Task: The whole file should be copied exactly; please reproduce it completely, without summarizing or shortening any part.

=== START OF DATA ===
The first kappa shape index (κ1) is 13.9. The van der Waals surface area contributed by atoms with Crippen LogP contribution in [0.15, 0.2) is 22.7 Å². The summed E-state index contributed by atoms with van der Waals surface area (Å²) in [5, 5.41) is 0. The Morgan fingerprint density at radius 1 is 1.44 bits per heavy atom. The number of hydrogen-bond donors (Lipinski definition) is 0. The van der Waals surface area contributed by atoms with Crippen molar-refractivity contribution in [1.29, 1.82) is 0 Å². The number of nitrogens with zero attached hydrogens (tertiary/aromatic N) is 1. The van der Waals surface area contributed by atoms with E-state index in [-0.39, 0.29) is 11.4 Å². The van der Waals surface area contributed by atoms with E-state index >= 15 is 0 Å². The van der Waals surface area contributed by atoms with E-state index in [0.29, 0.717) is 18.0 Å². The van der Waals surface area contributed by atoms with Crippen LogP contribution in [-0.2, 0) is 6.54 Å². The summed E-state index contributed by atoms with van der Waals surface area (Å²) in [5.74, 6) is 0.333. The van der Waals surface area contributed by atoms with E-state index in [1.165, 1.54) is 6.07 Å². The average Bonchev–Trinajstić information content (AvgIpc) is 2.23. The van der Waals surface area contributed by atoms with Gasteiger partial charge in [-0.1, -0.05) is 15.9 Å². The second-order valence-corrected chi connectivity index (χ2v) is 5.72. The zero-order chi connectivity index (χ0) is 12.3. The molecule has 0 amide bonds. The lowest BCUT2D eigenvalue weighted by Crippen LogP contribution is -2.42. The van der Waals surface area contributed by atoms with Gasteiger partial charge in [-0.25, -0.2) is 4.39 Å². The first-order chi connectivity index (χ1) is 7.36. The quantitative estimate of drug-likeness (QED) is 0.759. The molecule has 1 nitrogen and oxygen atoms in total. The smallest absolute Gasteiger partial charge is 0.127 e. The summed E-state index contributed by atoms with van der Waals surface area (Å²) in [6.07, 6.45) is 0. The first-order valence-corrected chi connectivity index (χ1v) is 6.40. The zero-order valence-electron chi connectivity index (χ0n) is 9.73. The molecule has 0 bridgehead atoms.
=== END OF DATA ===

The first kappa shape index (κ1) is 13.9. The van der Waals surface area contributed by atoms with Crippen LogP contribution in [0.15, 0.2) is 22.7 Å². The summed E-state index contributed by atoms with van der Waals surface area (Å²) in [5, 5.41) is 0. The Morgan fingerprint density at radius 1 is 1.44 bits per heavy atom. The number of hydrogen-bond donors (Lipinski definition) is 0. The van der Waals surface area contributed by atoms with Crippen molar-refractivity contribution in [1.29, 1.82) is 0 Å². The number of nitrogens with zero attached hydrogens (tertiary/aromatic N) is 1. The van der Waals surface area contributed by atoms with E-state index in [-0.39, 0.29) is 11.4 Å². The van der Waals surface area contributed by atoms with E-state index >= 15 is 0 Å². The van der Waals surface area contributed by atoms with E-state index in [0.29, 0.717) is 18.0 Å². The van der Waals surface area contributed by atoms with Crippen LogP contribution in [-0.2, 0) is 6.54 Å². The summed E-state index contributed by atoms with van der Waals surface area (Å²) in [5.74, 6) is 0.333. The van der Waals surface area contributed by atoms with E-state index in [1.165, 1.54) is 6.07 Å². The average Bonchev–Trinajstić information content (AvgIpc) is 2.23. The van der Waals surface area contributed by atoms with Gasteiger partial charge in [-0.1, -0.05) is 15.9 Å². The second-order valence-corrected chi connectivity index (χ2v) is 5.72. The zero-order chi connectivity index (χ0) is 12.3. The molecule has 0 amide bonds. The lowest BCUT2D eigenvalue weighted by Crippen LogP contribution is -2.42. The van der Waals surface area contributed by atoms with Gasteiger partial charge in [-0.25, -0.2) is 4.39 Å². The first-order chi connectivity index (χ1) is 7.36. The quantitative estimate of drug-likeness (QED) is 0.759. The molecule has 1 nitrogen and oxygen atoms in total. The smallest absolute Gasteiger partial charge is 0.127 e. The summed E-state index contributed by atoms with van der Waals surface area (Å²) in [6.07, 6.45) is 0. The first-order valence-corrected chi connectivity index (χ1v) is 6.40. The zero-order valence-electron chi connectivity index (χ0n) is 9.73. The molecule has 0 bridgehead atoms.